In standard trim, the Tiguan sports a deep front bumper that provides a limited 18-degree approach angle clearly biased towards on-road driving. There’s also a so-called Escape trim that adds a higher front bumper offering a generous-by-class-standards 28-degree approach angle, along with a kick plate to safeguard the sump, hill descent control and a compass, to boost its off-road prowess.
When it arrives here in February, there will be a choice of two engines: a 150bhp version of Volkswagen’s supercharged and turbocharged 1.4-litre four-cylinder direct injection petrol unit, and a brand new 138bhp 2.0-litre four-cylinder turbodiesel - the latter set to replace the German car maker’s old pumpe duse engine right across the Volkswagen line-up.
UK prices have yet to be confirmed, but we'd expect this model to weigh in at a price level just above that of its Japanese competition, which would make for a starting price of around £21,000.
What’s it like?
It’s the diesel that we’re testing here; the new engine’s 236lb ft of torque combines well with the Tiguan’s standard six-speed manual gearbox. There’s a six-speed auto ‘box as an option, but oddly, no twin clutch DSG system until later in the model’s life, and only then with the larger-engined variants.
Performance is nothing to write home about, but it’s nevertheless up to class standards, Volkswagen claiming 0-62mph in 10.5sec and a top speed of 115mph. The class leading Honda CR-V 2.2 CTDI, by comparison, hits the same mark in 10.3sec and tops out at 116mph. Fuel consumption is put at 39.2mpg, providing a range of over 500 miles on the 64-litre tank.
But the Tiguan’s greatest asset is its handling. In fact, there’s very little separating it from a Golf in terms of overall dynamic competence. The electro-mechanical steering, a new in-house developed system geared at 2.7 turns lock-to-lock, offers a light but direct feel. Well chosen damping results in a comfortable ride in a wide range of terrain and excellent body control on winding roads given its moderately tall build.
In typical Volkswagen fashion, the Tiguan’s dynamic limits are telegraphed well and, with its multi-plate clutch based 4Motion four-wheel drive system apportioning drive to front and rear axles, traction is never in doubt. It nominally directs 90 per cent of the drive to the front wheels, with the remaining 10 per cent going to the rear. However, it can reverse this distribution – or provide any manner of split in between – depending on the road conditions.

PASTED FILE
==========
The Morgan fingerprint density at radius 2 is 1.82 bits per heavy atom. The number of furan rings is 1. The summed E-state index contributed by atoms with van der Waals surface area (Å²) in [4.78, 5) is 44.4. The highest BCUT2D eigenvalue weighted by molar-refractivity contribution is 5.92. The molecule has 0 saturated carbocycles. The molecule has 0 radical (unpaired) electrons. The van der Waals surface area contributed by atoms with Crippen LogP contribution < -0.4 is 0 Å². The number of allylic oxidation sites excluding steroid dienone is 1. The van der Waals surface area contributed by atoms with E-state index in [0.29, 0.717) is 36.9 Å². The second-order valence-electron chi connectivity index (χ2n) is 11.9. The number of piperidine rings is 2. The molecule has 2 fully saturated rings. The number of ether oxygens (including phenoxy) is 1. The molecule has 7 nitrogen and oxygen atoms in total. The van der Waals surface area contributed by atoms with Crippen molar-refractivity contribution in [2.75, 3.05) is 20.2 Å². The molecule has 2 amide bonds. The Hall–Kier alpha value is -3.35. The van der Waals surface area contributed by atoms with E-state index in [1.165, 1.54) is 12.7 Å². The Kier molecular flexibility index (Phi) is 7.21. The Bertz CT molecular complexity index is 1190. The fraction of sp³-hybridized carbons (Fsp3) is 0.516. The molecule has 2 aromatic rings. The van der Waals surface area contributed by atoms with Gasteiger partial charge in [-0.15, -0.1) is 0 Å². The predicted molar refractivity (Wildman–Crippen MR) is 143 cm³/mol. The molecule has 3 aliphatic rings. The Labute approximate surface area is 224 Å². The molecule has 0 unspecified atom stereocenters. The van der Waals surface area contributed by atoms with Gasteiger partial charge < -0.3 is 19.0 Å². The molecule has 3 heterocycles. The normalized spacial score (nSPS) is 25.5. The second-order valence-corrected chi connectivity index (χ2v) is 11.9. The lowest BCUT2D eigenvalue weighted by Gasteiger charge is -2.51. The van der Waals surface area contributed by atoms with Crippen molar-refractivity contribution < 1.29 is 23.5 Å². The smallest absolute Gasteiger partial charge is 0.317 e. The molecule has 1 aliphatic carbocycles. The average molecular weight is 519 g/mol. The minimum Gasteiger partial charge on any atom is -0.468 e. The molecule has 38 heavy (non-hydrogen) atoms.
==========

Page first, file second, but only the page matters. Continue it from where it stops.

On the Escape version there’s a optional off-road package that alters the calibration of the standard ABS and ESP systems at the press of a button to extend the Tiguan’s ability in the rough stuff, while adding a handy hill holder function as well. An earlier test drive of the new Volkswagen in the wilds of Namibia proved that it copes remarkably well away from the bitumen. It’s not in the Land Rover Freelander league for off-road prowess, but we’ll be surprised if it doesn’t manage to hold its own against the rest of the mid-sized four-wheel drive competition.
Inside, the Tiguan’s high-mounted dashboard has a familiar look, being lifted from the Golf Plus with only minor changes. Soft textured plastics and additional chrome highlights on the upper section provide it with a sufficiently upmarket feel, but the bottom section and centre console are endowed with rather hard surfaced plastic that smacks of cost-cutting.
An elevated seating position with a generous amount of height adjustment provides good visibility up front, while the rear bench adjusts 160mm fore-and-aft to extend the luggage space from a nominal 470-litres (120-litres more than the Golf) through to 505-litres. It’s accessing that space, though, which proves diffictult. At 771mm, the loading lip is uncharacteristically high.